Pompeo’s comments seek to reassure the Southeast Asian country at a time when China is building military outposts on artificial islands it has claimed for its own in the South China Sea. China says it has historic rights to the crucial waterway, where one-third of global trade flows, but its claims overlap with those of several other nations in the region, including Vietnam and the Philippines.
“China’s island building and military activities in the South China Sea threaten [Philippine] sovereignty, security and therefore economic livelihood, as well as that of the United States,” Pompeo said at a joint news conference in Manila, where he landed Thursday night after the Hanoi summit between President Trump and North Korean leader Kim Jong Un.
“As the South China Sea is part of the Pacific, any armed attack on Philippine forces, aircraft or public vessels in the South China Sea will trigger mutual defense obligations under Article 4 of our mutual defense treaty,” Pompeo added.
The article spells out that the Philippines and the United States would come to each other’s defense if either were attacked, as such an attack on either party would “be dangerous to its own peace and safety.”
Pompeo’s visit also comes at a time when the long-standing alliance between the Philippines and the United States is being questioned by some skeptics inside the administration of Philippine President Rodrigo Duterte, who has been courting investment from and closer ties with China. In November, President Xi Jinping visited Manila, becoming the first Chinese leader to make a state visit here in more than a decade.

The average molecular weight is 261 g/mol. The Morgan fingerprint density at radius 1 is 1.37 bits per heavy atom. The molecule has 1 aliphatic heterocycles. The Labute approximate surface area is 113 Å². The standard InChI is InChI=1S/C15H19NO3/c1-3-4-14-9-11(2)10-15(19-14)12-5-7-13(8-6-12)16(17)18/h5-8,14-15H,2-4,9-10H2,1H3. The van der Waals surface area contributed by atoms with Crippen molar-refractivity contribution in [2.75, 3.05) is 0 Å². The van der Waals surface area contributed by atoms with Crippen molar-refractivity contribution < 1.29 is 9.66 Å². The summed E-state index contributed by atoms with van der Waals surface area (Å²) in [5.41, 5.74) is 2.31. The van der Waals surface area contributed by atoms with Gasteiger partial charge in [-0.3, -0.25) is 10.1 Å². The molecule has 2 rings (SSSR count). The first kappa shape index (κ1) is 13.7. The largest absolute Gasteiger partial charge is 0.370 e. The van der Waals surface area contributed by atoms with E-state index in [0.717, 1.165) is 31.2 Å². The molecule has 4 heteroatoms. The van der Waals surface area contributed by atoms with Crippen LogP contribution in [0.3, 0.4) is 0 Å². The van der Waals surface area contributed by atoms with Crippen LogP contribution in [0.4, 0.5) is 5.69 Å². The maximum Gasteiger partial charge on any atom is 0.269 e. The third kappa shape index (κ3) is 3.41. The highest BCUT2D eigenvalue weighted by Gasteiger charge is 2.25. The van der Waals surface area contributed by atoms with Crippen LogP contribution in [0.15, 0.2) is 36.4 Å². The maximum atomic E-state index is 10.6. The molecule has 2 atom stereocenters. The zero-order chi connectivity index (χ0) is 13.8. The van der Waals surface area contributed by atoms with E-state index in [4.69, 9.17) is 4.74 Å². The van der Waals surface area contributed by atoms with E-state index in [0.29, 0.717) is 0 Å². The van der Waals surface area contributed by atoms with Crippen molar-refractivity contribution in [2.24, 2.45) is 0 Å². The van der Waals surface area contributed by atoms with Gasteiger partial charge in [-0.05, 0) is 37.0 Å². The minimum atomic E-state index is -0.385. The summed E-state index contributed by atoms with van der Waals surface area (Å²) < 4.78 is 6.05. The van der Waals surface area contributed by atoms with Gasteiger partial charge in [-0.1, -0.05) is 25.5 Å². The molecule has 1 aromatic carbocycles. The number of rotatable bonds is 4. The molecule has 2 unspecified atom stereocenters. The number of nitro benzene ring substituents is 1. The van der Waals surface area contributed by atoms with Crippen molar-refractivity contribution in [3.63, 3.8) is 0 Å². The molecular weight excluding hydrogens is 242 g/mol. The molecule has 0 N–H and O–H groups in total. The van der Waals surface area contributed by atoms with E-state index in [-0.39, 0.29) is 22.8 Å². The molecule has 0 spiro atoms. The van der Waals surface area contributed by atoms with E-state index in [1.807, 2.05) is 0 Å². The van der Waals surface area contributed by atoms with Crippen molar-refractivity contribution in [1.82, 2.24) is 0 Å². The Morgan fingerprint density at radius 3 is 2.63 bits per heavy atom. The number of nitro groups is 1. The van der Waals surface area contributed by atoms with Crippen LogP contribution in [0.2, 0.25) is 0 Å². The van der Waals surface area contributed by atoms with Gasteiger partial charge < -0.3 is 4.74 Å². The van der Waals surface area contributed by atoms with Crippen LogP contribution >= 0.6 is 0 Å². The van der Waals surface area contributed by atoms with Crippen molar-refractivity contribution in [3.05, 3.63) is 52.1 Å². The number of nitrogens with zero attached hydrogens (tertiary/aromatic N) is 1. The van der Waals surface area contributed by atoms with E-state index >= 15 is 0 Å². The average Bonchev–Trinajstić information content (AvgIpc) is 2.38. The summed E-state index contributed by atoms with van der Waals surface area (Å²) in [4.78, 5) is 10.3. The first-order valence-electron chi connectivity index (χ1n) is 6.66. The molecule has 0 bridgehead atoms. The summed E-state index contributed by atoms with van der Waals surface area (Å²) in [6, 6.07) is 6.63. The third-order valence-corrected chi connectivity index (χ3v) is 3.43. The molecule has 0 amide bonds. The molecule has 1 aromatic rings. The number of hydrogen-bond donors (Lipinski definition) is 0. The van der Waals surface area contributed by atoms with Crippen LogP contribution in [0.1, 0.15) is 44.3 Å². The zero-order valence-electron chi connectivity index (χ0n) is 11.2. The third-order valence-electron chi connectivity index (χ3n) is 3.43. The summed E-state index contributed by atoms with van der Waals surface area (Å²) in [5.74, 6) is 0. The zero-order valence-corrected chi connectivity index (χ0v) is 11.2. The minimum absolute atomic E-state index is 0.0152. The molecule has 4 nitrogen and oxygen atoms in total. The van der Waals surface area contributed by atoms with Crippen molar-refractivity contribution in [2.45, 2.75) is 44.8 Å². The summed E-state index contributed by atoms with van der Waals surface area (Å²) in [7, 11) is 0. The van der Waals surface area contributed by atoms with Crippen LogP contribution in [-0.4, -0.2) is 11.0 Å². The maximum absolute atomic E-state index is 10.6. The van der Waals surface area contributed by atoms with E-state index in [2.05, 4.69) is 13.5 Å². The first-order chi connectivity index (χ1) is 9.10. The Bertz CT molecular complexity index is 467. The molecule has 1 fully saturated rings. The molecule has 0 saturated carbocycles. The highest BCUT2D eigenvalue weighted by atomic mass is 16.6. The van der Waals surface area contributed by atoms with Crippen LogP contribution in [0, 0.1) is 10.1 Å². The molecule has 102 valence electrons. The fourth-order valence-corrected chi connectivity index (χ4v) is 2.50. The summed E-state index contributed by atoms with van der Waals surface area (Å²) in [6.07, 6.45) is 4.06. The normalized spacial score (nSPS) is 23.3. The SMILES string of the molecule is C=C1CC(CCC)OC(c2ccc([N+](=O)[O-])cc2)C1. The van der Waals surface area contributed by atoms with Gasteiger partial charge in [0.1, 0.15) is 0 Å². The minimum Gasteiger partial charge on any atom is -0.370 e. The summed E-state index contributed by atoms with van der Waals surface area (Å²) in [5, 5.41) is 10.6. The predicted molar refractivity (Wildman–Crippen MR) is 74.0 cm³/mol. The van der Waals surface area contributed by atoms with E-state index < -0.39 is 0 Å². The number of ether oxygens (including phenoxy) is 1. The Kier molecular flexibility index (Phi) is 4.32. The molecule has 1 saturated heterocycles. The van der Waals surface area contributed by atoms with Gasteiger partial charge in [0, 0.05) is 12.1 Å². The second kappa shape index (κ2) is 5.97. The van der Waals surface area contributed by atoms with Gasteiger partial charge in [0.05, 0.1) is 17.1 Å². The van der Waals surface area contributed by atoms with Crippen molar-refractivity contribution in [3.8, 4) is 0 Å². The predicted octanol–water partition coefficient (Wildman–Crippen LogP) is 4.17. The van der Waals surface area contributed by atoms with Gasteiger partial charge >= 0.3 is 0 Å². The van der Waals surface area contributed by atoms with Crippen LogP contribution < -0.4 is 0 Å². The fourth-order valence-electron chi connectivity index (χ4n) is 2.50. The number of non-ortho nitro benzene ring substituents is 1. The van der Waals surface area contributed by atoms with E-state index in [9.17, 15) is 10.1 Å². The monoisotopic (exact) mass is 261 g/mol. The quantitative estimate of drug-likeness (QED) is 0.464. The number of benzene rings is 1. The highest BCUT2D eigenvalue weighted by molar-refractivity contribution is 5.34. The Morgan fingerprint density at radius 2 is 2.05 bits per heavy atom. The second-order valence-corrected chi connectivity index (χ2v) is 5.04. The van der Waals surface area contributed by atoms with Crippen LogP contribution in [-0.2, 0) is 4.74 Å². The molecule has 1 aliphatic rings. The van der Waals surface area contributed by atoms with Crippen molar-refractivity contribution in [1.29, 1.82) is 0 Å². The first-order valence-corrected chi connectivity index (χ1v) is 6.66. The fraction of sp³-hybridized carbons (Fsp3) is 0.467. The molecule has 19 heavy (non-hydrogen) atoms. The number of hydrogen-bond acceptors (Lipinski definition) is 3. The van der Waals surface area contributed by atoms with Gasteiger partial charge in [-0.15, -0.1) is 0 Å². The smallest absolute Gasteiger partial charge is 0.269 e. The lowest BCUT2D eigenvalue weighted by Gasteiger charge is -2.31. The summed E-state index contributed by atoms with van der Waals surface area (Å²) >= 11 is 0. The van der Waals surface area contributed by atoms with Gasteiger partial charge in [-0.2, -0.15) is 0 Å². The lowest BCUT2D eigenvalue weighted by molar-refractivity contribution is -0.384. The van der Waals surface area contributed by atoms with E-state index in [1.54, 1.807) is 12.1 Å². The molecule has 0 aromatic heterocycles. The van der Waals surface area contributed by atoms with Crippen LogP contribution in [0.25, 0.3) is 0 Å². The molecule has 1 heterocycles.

Pompeo, who is making his first trip to Manila as secretary of state, met with Duterte as well as Philippine Foreign Secretary Teddy Locsin.
A pro-China camp in the Duterte administration “is using the argument that China is a geographical reality, whereas America is a geopolitical anomaly,” said Richard Heydarian, a Manila-based defense and security analyst. “People are asking: ‘Do we really need America? That’s so Cold War.’ ”
Philippine Defense Secretary Delfin Lorenzana has called for a review of the 1951 Mutual Defense Treaty between Washington and Manila, the agreement that guarantees a U.S. military response if the Philippines is attacked. The Philippine defense establishment has long argued that the language of the document is too vague, especially as China gets more aggressive in the waters off the Philippine archipelago.
A report last month from the Asia Maritime Transparency Initiative (AMTI), run by the Center for Strategic and International Studies, said China sent a large fleet of almost 100 ships to stop construction work by the Philippines on an island in the disputed Spratly chain.
After Pompeo’s assurances that the South China Sea is covered in the mutual defense agreement, the “impetus will be on Manila to decide whether that’s good enough,” said Greg Poling, director of the AMTI.
At their joint news conference Friday, Locsin said the review of the mutual defense treaty was something that “requires further thought,” indicating he believed that Pompeo’s comments were a sufficient guarantee.
“We are very assured, we’re very confident, that the United States has — in the words of Trump to our president: We have your back,” he said.
Speaking to reporters as he flew to Manila from Hanoi, Pompeo said he was “absolutely” concerned about Chinese influence in the Philippines and more broadly across the region. In his Friday statement, he warned his counterparts about Chinese state-backed companies, which have promised billions of dollars in big-ticket infrastructure and investment in the Philippines under Duterte.
“American companies . . . operate with the highest standards of transparency and adherence to the rule of law,” said Pompeo. “The same cannot be said for Chinese state-run or state-backed enterprises.”
Mahtani reported from Hong Kong.